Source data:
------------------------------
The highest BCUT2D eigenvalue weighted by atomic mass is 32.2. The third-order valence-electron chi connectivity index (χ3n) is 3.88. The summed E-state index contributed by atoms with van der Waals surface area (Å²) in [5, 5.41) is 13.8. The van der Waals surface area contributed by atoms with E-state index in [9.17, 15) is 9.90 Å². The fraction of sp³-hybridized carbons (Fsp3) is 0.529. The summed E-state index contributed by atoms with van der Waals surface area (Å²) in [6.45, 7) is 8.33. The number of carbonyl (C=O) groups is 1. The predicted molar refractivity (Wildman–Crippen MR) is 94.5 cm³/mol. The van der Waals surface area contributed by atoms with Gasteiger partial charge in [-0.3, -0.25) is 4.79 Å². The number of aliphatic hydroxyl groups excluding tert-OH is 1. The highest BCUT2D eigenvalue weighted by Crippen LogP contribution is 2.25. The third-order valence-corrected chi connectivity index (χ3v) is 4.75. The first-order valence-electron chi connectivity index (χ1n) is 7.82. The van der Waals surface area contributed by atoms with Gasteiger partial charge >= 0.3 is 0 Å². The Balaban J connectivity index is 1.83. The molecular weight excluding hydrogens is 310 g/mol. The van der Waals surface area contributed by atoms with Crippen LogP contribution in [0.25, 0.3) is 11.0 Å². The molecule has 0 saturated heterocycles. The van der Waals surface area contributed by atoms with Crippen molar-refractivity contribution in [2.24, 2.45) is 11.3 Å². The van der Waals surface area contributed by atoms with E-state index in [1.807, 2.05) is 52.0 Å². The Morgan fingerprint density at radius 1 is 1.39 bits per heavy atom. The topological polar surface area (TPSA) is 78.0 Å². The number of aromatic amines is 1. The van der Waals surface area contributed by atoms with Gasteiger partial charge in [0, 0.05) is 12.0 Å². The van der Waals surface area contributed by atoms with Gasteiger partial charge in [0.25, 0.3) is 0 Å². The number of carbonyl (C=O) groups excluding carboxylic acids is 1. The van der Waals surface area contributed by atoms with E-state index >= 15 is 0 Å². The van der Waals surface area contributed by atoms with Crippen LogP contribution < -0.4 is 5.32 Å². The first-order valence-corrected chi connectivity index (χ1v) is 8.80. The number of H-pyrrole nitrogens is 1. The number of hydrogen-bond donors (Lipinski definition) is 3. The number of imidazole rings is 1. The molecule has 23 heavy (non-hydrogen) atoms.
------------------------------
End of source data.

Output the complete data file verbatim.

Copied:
The highest BCUT2D eigenvalue weighted by atomic mass is 32.2. The third-order valence-electron chi connectivity index (χ3n) is 3.88. The summed E-state index contributed by atoms with van der Waals surface area (Å²) in [5, 5.41) is 13.8. The van der Waals surface area contributed by atoms with E-state index in [9.17, 15) is 9.90 Å². The fraction of sp³-hybridized carbons (Fsp3) is 0.529. The summed E-state index contributed by atoms with van der Waals surface area (Å²) in [6.45, 7) is 8.33. The number of carbonyl (C=O) groups is 1. The predicted molar refractivity (Wildman–Crippen MR) is 94.5 cm³/mol. The van der Waals surface area contributed by atoms with Gasteiger partial charge in [-0.3, -0.25) is 4.79 Å². The number of aliphatic hydroxyl groups excluding tert-OH is 1. The highest BCUT2D eigenvalue weighted by Crippen LogP contribution is 2.25. The third-order valence-corrected chi connectivity index (χ3v) is 4.75. The first-order valence-electron chi connectivity index (χ1n) is 7.82. The van der Waals surface area contributed by atoms with Gasteiger partial charge >= 0.3 is 0 Å². The Balaban J connectivity index is 1.83. The molecular weight excluding hydrogens is 310 g/mol. The van der Waals surface area contributed by atoms with Crippen LogP contribution in [0.25, 0.3) is 11.0 Å². The molecule has 0 saturated heterocycles. The van der Waals surface area contributed by atoms with Crippen molar-refractivity contribution in [2.24, 2.45) is 11.3 Å². The van der Waals surface area contributed by atoms with E-state index in [1.807, 2.05) is 52.0 Å². The Morgan fingerprint density at radius 1 is 1.39 bits per heavy atom. The topological polar surface area (TPSA) is 78.0 Å². The number of aromatic amines is 1. The van der Waals surface area contributed by atoms with Gasteiger partial charge in [0, 0.05) is 12.0 Å². The van der Waals surface area contributed by atoms with Gasteiger partial charge in [0.25, 0.3) is 0 Å². The number of carbonyl (C=O) groups excluding carboxylic acids is 1. The van der Waals surface area contributed by atoms with E-state index >= 15 is 0 Å². The van der Waals surface area contributed by atoms with Crippen LogP contribution < -0.4 is 5.32 Å². The first-order valence-corrected chi connectivity index (χ1v) is 8.80. The number of H-pyrrole nitrogens is 1. The number of hydrogen-bond donors (Lipinski definition) is 3. The number of imidazole rings is 1. The molecule has 23 heavy (non-hydrogen) atoms.